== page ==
6 Tips to Support your Family, Colleagues, and Friends through Racial Abuse

Written by: Cheryl Ingram

Everytime a viral racist tragedy happens that harms a Black person, I feel it in my soul. I find those videos hard to watch and forget once I experience them. I still can’t get the murder of George Floyd out of my head. I find it hard to go to work and prepare myself to sit through the thoughts of my non-Black colleagues. I prepare myself to engage with people that want to compare their racial oppressions and subtly or blatantly disregard the historical racial harms that have occurred to people who share my racial identity. I find myself thinking, “why is this always the norm?” Recently, I witnessed the racial abuse against the 3 Black professional soccer players of England, Marcus Rashford, Jadon Sancho and Bukayo Saka, fueled by White led rage. It is traumatic to watch as a Black bystander, and triggering for Black/African communities across the world.

I found myself asking what I could do to help support these players while also trying my damndest to maintain my own sanity. Writing this article is a piece of my solution. As a Black professional I want my non-Black, especially my White colleagues, to read this article with the intention to act. In honor of the intention I hope that you feel I am providing tips for supporting your BIPOC friends to navigate racist abuse and tragedy.

Tip #1: Stop Trying to Get It and Get with It!

Understand that many Black people, or any BIPOC (Black and Indigenous Person of Color) for that matter, wants to hear you say “I get it.” We’re tired of hearing you say you get the problem. We need you to solve it. The thing that you need to get is that this is not just a one time event for us, it is a trigger of past, present, and future events. We don’t need you to just understand the incident, we want you to understand the history and then help us dismantle the systems that make this a recurring issue. Your job here is not to say I understand, we want to hear you say, “I have a plan.”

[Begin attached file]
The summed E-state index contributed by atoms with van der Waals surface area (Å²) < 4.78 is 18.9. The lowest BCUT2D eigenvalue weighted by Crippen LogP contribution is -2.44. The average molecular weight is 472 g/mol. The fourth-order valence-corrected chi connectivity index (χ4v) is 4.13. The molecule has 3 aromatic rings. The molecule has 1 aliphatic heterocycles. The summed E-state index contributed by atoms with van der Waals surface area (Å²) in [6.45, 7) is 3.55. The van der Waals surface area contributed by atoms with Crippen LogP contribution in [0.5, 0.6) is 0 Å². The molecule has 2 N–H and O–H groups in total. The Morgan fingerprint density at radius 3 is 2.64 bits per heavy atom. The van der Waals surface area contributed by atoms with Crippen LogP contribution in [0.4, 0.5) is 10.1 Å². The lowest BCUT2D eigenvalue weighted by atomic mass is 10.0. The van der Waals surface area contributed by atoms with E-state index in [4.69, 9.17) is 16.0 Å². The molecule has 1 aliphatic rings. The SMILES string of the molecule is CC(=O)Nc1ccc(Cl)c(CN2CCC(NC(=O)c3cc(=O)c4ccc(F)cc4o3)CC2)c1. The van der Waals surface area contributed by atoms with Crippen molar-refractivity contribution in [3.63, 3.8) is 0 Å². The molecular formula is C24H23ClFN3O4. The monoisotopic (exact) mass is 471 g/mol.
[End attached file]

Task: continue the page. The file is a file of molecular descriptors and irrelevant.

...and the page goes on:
Tip #2: Stop Telling BIPOC People to Bring their Whole Selves in this Moment

Trust me when I tell you that our whole fucking self has probably gone to a dark place and had terrible thoughts that are the result of our trauma. We’re working daily to make sure we don’t ignite while at work, dinner, etc. When racial abuse takes place we find ourselves managing and controlling our anger, pain, and reactions in general. The reason we control this anger is because we know that if we don’t, we can fall victim to racial abuse due to our reactions witnessing it! Your job here is to create an authentic space for expression for your BIPOC populations to speak freely without consequence. Also, understand that these spaces may exist and not include your White presence.

Tip #3: Stop Trying to Identify with Us and Rectify the Problem for Us

We need you to come with solutions. There’s enough academic resources about dismantling racism and becoming ant-racist to give you a foundation to use your imagination and find creative solutions to dismantle racist systems. You have historical and present literal works such as Critical Race Theory, Ibrahim Kendi’s Anti-Racist work, Patricia Collins, Black Feminism, Queer Theory, James Baldwin, Malcolm X, and more to reference. Pick up a book, read it, believe it, receive it, and create change. It’s not our job to fix your systems, it is a chosen responsibility that often results in hopelessness because we get exhausted, dismissed, and punished on our activist journey. Help us help you in a way that doesn’t come at the expense of our existence and right to live a quality life. Many of us find ourselves repeating what has already been said and has gone willingly unheard by the masses.